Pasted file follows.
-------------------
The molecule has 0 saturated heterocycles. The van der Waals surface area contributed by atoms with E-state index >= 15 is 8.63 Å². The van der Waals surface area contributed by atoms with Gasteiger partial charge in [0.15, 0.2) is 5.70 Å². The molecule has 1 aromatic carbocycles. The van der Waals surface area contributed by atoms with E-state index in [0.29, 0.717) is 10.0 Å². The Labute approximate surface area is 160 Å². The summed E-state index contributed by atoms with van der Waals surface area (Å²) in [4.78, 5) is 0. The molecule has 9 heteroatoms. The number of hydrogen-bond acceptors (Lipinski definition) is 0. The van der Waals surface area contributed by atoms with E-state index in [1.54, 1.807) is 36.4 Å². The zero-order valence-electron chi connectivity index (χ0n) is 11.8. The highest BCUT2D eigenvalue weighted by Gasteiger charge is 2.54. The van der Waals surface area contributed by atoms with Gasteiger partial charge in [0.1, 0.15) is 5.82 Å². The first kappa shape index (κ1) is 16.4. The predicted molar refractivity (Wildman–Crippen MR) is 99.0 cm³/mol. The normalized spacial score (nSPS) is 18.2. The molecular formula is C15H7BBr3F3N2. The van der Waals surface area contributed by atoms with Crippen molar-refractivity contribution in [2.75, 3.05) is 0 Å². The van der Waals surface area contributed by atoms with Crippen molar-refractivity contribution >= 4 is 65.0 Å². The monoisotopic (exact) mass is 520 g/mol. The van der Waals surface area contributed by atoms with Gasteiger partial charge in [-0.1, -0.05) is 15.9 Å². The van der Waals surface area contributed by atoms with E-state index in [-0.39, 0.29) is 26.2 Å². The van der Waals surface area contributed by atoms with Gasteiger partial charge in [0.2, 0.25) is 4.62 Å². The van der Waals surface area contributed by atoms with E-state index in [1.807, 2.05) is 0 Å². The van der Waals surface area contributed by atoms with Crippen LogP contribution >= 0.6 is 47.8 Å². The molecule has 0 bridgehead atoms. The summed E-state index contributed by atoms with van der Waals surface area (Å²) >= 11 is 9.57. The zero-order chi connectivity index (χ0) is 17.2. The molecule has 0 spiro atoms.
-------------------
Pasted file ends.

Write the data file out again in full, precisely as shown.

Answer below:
The molecule has 0 saturated heterocycles. The van der Waals surface area contributed by atoms with E-state index >= 15 is 8.63 Å². The van der Waals surface area contributed by atoms with Gasteiger partial charge in [0.15, 0.2) is 5.70 Å². The molecule has 1 aromatic carbocycles. The van der Waals surface area contributed by atoms with E-state index in [0.29, 0.717) is 10.0 Å². The Labute approximate surface area is 160 Å². The summed E-state index contributed by atoms with van der Waals surface area (Å²) in [4.78, 5) is 0. The molecule has 9 heteroatoms. The number of hydrogen-bond acceptors (Lipinski definition) is 0. The van der Waals surface area contributed by atoms with E-state index in [1.54, 1.807) is 36.4 Å². The zero-order valence-electron chi connectivity index (χ0n) is 11.8. The highest BCUT2D eigenvalue weighted by Gasteiger charge is 2.54. The van der Waals surface area contributed by atoms with Gasteiger partial charge in [0.1, 0.15) is 5.82 Å². The first kappa shape index (κ1) is 16.4. The predicted molar refractivity (Wildman–Crippen MR) is 99.0 cm³/mol. The normalized spacial score (nSPS) is 18.2. The molecular formula is C15H7BBr3F3N2. The van der Waals surface area contributed by atoms with Crippen molar-refractivity contribution in [2.75, 3.05) is 0 Å². The van der Waals surface area contributed by atoms with Crippen molar-refractivity contribution >= 4 is 65.0 Å². The monoisotopic (exact) mass is 520 g/mol. The van der Waals surface area contributed by atoms with Gasteiger partial charge in [-0.1, -0.05) is 15.9 Å². The van der Waals surface area contributed by atoms with E-state index in [-0.39, 0.29) is 26.2 Å². The van der Waals surface area contributed by atoms with Gasteiger partial charge in [0.2, 0.25) is 4.62 Å². The van der Waals surface area contributed by atoms with E-state index in [1.807, 2.05) is 0 Å². The van der Waals surface area contributed by atoms with Crippen LogP contribution >= 0.6 is 47.8 Å². The molecule has 0 bridgehead atoms. The summed E-state index contributed by atoms with van der Waals surface area (Å²) >= 11 is 9.57. The zero-order chi connectivity index (χ0) is 17.2. The molecule has 0 spiro atoms.